AP Biology class blog for discussing current research in Biology

Video games make you read good.

According to a recent study, action video games have been found to improve the reading ability of dyslexic children from the ages of 7-13. The test involved taking dyslexic children and having them play 12 hours of action video games over a 2 week period. These children showed remarkably improved reading abilities that lasted for around 2 months after the video game session. The idea behind this was that in action video games there is an array of stimuli on the screen and you must learn to focus on certain points to be able to play. Similarly, when reading there are words all over the page and the kids could now focus on the section they were supposed to be reading. The same test was done but with a game that did not have constant “mayhem” and the children showed no improvements in reading ability. Psychologist Dr. Andrea Facoetti has said that these are credible results and that action video games are a legitimate way to improve the reading ability of dyslexic children. The video game they used was “Rayman Raving Rabbids”.

Photo taken by Niall Kennedy






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  1. sciencegirl025

    Cool article! It definitely makes sense that it would improve the cognitive abilities in children. You should check out this new research they have been doing that gives some tips on improving dyslexia

  2. evolucious

    Apparently, video games also can help improve eyesight by “teaching the brain to spot small details, follow movements and spot subtle light changes.” This study was conducted on people with childhood cataracts:

  3. henroids

    While certain video games might help with concentration, they must be played with caution. If you are playing a violent video game a study has shown that people become more aggressive, at least for a few minutes, after playing a violent video game. The test involved students playing Mortal Kombat then being told that they have to put hot sauce on some food, but the person eating the food hates spicy food but will be required to eat what ever they are given. The students that had just played a violent game gave more hot sauce across the board than their peers. But does this mean that playing a violent video game makes you more likely to become a violent/more aggressive person in the long run?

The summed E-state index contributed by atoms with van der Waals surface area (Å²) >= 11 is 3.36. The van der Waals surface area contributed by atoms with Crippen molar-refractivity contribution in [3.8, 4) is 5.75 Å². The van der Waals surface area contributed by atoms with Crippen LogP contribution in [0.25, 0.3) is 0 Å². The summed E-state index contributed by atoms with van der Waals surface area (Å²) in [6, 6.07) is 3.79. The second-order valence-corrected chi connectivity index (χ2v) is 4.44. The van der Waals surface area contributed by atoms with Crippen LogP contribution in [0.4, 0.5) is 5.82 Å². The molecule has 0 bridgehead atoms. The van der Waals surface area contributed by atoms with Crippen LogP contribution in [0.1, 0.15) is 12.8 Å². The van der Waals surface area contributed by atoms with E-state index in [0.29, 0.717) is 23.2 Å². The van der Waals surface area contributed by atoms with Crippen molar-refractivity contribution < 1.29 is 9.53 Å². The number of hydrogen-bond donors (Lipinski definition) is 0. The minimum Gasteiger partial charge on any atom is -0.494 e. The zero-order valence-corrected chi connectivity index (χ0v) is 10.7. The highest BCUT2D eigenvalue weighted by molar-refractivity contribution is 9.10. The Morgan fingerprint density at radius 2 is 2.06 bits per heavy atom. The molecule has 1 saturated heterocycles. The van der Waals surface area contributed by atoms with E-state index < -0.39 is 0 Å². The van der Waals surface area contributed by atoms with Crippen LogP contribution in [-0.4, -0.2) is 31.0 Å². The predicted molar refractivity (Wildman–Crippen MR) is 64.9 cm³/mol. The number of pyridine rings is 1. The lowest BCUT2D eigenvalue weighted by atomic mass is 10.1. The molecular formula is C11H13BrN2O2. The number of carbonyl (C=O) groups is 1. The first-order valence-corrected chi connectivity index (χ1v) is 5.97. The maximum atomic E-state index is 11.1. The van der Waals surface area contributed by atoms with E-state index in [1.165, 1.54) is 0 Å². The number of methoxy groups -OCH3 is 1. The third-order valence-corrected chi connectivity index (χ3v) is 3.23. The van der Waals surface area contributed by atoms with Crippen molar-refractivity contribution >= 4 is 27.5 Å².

Read more at:

  4. saysquad

    This is a great article! I believe the correct grammar would be: read well, but whatever. It turns out that video games are/can be very beneficial For more information check this article out!

  5. thephilosopher

    Interesting article. There has been a bit of a change of attitude towards video games recently that extends beyond the research. One company’s (I believe it was IBM) spokesperson said in an interview that people who play video games have the sort of cooperative skills necessary in a job there. As games become ubiquitous, people are realizing that they have pros as well as cons.

    P.S. read well*

  6. troybolton

    This is really cool! I guess I am going to use this as an excuse to play more video games now. I wonder if any type of video game helps with dyslexia? I know that video games in general also give the user other benefits as well. One such advantage is improved multitasking. If you think about it, video games require a lot more concentration than most of the stuff we do in our everyday lives.

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